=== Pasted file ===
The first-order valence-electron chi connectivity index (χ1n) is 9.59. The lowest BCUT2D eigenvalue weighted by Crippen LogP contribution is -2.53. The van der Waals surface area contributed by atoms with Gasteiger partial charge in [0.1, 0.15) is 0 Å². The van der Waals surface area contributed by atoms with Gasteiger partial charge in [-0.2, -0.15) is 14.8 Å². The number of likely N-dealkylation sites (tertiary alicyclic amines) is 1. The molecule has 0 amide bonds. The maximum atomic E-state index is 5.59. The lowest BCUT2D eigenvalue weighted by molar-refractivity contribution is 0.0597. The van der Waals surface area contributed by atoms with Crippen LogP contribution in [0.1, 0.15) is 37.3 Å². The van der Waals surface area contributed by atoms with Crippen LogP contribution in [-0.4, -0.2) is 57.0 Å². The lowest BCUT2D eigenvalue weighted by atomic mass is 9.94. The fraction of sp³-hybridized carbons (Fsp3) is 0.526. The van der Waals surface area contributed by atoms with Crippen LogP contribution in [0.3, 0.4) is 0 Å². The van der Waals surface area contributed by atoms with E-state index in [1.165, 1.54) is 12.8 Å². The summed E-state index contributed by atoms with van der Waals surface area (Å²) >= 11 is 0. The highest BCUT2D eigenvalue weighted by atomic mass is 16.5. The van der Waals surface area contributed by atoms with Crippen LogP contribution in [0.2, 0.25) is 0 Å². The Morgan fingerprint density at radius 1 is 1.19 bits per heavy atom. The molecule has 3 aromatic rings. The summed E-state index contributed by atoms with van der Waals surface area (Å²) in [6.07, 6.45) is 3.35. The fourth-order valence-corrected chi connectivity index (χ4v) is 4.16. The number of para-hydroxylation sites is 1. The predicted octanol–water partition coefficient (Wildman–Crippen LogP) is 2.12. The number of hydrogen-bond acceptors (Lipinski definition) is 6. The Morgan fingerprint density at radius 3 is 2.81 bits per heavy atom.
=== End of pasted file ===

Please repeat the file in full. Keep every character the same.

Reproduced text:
The first-order valence-electron chi connectivity index (χ1n) is 9.59. The lowest BCUT2D eigenvalue weighted by Crippen LogP contribution is -2.53. The van der Waals surface area contributed by atoms with Gasteiger partial charge in [0.1, 0.15) is 0 Å². The van der Waals surface area contributed by atoms with Gasteiger partial charge in [-0.2, -0.15) is 14.8 Å². The number of likely N-dealkylation sites (tertiary alicyclic amines) is 1. The molecule has 0 amide bonds. The maximum atomic E-state index is 5.59. The lowest BCUT2D eigenvalue weighted by molar-refractivity contribution is 0.0597. The van der Waals surface area contributed by atoms with Crippen LogP contribution in [0.1, 0.15) is 37.3 Å². The van der Waals surface area contributed by atoms with Crippen LogP contribution in [-0.4, -0.2) is 57.0 Å². The lowest BCUT2D eigenvalue weighted by atomic mass is 9.94. The fraction of sp³-hybridized carbons (Fsp3) is 0.526. The van der Waals surface area contributed by atoms with Crippen LogP contribution in [0.3, 0.4) is 0 Å². The van der Waals surface area contributed by atoms with E-state index in [1.165, 1.54) is 12.8 Å². The summed E-state index contributed by atoms with van der Waals surface area (Å²) >= 11 is 0. The highest BCUT2D eigenvalue weighted by atomic mass is 16.5. The van der Waals surface area contributed by atoms with Crippen LogP contribution in [0.2, 0.25) is 0 Å². The Morgan fingerprint density at radius 1 is 1.19 bits per heavy atom. The molecule has 3 aromatic rings. The summed E-state index contributed by atoms with van der Waals surface area (Å²) in [6.07, 6.45) is 3.35. The fourth-order valence-corrected chi connectivity index (χ4v) is 4.16. The number of para-hydroxylation sites is 1. The predicted octanol–water partition coefficient (Wildman–Crippen LogP) is 2.12. The number of hydrogen-bond acceptors (Lipinski definition) is 6. The Morgan fingerprint density at radius 3 is 2.81 bits per heavy atom.